It is the safest means of transport in the world, but also the most polluting, and the young generation is not unaware of this. According to a survey, 81% of 18-35 year olds say they are “ready to change their travel habits”.
Young people ready to redefine their way of traveling for the ecological cause, yes. But when living on the island, sometimes it’s hard to reconcile commitments and reality. “It’s a choice that’s strategic both individually and globally, so yes, that’s why I agree with reducing the planes and the overall CO2 impact we can have,” says a young woman.
Awaiting political action
“If we don’t act enough on ecology, we will no longer be able to live on this planet”, explains another. “We are seeing climate disasters follow one another, droughts, episodes of high heat on the French mainland at the start of winter. It is clear that the younger generation is not going to move fast enough. The political powers will have to act very quickly,” explains Vincent, Greenpeace activist.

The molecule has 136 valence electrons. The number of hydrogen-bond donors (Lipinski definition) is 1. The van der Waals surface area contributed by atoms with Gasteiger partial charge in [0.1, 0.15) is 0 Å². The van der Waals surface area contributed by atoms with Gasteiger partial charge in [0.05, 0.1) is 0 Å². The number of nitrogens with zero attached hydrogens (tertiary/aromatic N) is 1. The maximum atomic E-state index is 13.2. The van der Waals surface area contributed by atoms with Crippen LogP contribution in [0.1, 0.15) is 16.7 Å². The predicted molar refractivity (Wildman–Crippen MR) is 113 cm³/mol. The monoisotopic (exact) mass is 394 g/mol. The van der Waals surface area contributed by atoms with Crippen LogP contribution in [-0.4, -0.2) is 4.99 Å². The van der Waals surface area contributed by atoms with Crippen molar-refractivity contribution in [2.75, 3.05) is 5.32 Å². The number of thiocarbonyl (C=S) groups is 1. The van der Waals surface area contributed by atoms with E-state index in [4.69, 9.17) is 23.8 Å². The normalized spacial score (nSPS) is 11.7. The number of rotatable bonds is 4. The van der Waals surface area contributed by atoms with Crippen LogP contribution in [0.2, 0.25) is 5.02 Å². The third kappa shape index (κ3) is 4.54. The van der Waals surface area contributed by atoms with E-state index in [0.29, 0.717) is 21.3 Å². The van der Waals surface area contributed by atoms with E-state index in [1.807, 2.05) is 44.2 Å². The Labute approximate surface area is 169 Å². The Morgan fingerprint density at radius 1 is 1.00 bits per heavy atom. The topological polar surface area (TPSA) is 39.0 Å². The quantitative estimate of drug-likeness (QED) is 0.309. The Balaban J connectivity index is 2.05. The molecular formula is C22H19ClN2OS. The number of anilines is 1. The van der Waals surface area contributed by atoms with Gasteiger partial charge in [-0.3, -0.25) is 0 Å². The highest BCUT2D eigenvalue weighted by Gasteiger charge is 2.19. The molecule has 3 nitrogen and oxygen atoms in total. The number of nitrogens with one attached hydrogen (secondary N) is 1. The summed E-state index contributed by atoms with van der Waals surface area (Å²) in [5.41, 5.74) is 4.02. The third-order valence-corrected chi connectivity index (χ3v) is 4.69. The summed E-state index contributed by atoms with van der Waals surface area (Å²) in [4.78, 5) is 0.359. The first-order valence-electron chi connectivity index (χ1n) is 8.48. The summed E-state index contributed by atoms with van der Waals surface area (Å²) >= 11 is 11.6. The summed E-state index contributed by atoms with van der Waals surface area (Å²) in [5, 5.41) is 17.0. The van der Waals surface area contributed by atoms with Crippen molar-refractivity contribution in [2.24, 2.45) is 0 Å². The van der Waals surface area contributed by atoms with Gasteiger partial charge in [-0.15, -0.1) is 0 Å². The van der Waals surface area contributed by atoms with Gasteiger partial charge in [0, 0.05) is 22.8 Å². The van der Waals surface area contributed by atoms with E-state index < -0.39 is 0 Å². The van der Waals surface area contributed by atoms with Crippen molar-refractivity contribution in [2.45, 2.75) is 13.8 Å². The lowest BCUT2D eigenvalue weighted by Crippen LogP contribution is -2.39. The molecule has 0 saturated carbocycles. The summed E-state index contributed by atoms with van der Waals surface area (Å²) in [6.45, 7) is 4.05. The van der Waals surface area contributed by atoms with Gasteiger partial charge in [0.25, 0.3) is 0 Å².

Lack of alternatives on the island
But for many people, completely depriving themselves of traveling is not an option. “Stop traveling, no, not necessarily. But to reduce travel, yes,” we hear here. Some argue in particular for the inconvenience of living on an island. “When you live on an island, you have to have a lot of time if you want to go by boat. But ideally, yes, that would be fine. »
As a reminder, air traffic in France increases by 150,000 flights per year, or 10.3 million tons of CO2.